“More than half the visitors to DASH, Harvard’s open-access repository, are referred by Google or Google Scholar….[After a systematic study, we found that] 99.5% of DASH works are indexed by either Google or Google Scholar, and 93.2% are indexed by both. When the study turned up works not appearing in either Google or Google Scholar, we identified the problems and fixed them. “I’m very happy with the study,” says OSC Director Peter Suber. “…[S]cholars around the world can find Harvard research in DASH even if they don’t know that DASH exists, don’t know where it’s located, don’t know what it contains, and don’t visit to run local searches.”  …”

Launch of OWL

“The [Harvard Office for Scholarly Communication, OSC] recently released a report, “Digitizing Orphan Works: Legal Strategies to Reduce Risks for Open Access to Copyrighted Orphan Works” by David R. Hansen, Clinical Assistant Professor and Faculty Research Librarian at UNC School of Law….The OSC hopes the report will stimulate further digitization of orphan works, greater use, and greater open access.

To pursue these goals, the OSC is launching a program to identify orphan works in the Harvard Library collections, and build a carefully curated online list called the Orphan Works List (OWL).?OWL will include a detailed record the work, including any critical metadata.?OWL will also serve as a verified notice that we are calling for public help in identifying the rightsholders of the listed works. Each work will have a date and time stamp indicating when we added it to the public list. By using the law and strategy outlined in the Digitizing Orphan Works report, and previously documented strategies, we hope we can eventually open these works to the world….”

ETD’s at Harvard

Since the launch of ETDs @ Harvard in 2014, nineteen Schools, Departments, and Programs have adopted it to manage their student theses and dissertations….

ETDs @ Harvard streamlines the submission process for students, faculty, and administrators, and pipes student data and files to several downstream systems. Once a student submits her work, and it is approved, ETDs @ Harvard sends it to DASH, the Harvard open-access repository, HOLLIS+, the Harvard Library catalog, DRS, the Harvard Library digital preservation system, and the printer, for producing bound copies for the Harvard University Archives or Countway Library….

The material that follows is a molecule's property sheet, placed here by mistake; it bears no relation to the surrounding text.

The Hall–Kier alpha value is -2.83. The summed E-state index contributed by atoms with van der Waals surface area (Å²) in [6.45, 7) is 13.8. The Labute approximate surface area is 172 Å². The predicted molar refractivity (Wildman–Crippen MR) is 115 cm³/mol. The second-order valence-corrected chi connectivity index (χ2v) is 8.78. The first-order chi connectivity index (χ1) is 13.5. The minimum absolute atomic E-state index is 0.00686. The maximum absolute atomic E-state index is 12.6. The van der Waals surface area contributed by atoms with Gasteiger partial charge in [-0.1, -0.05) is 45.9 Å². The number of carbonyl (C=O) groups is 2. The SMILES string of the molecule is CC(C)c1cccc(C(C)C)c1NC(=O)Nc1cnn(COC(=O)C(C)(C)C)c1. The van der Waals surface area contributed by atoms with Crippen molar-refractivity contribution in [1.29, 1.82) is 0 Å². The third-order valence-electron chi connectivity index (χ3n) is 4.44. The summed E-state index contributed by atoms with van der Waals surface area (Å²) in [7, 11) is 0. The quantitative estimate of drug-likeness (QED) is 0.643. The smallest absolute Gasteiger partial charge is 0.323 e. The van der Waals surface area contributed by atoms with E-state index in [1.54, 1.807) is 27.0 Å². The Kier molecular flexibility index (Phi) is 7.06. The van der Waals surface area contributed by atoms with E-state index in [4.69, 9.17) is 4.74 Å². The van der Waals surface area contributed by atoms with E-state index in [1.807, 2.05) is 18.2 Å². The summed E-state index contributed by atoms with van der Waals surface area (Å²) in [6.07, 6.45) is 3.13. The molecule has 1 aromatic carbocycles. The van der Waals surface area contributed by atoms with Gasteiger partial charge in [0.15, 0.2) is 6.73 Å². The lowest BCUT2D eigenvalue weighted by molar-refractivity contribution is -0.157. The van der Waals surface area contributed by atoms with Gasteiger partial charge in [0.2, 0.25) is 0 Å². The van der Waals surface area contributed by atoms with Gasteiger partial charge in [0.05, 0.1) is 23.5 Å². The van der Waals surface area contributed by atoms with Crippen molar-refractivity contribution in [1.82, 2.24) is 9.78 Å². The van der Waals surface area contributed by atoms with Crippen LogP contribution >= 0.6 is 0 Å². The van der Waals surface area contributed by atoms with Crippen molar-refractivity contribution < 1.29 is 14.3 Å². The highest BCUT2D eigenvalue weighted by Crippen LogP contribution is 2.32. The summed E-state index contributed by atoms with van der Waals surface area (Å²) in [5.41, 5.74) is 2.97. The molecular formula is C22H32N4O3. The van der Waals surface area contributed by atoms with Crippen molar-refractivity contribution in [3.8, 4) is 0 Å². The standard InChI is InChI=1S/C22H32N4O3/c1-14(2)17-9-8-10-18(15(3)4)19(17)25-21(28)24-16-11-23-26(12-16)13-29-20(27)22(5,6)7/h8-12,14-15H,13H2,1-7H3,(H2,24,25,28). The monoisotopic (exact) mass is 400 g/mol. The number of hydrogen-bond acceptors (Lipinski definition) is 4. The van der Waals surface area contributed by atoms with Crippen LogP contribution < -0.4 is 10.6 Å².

[W]e’ve deposited 2,853 ETDs [since 2011], which have been downloaded 624,594 times, an average of 219 downloads each….

OSC announces Office Hours Program

“Earlier this month the Harvard Library Office for Scholarly Communication started holding informal Office Hours at different locations around the university. Two or more of our staffers will be available on each occasion to answer questions about open access, Harvard’s OA policies, DASH (our OA repository), HOPE (our OA journal fund), academic publishing, copyright, and related issues. If you’d like us to visit your department, your library, your center, or your school, just let us know….”

2016 is a year of rapid and continuing progress for DASH

“2016 is a year of rapid and continuing progress for DASH, Harvard’s open-access repository. Before the end of the year we’ll pass the milestone of nine million downloads, with more than 2.5 million in 2016 alone, our best year ever. We expect to add more than 6,100 this year, surpassing last year. We deposit more than 500 articles per month, and the average work in DASH has been downloaded 300 times….”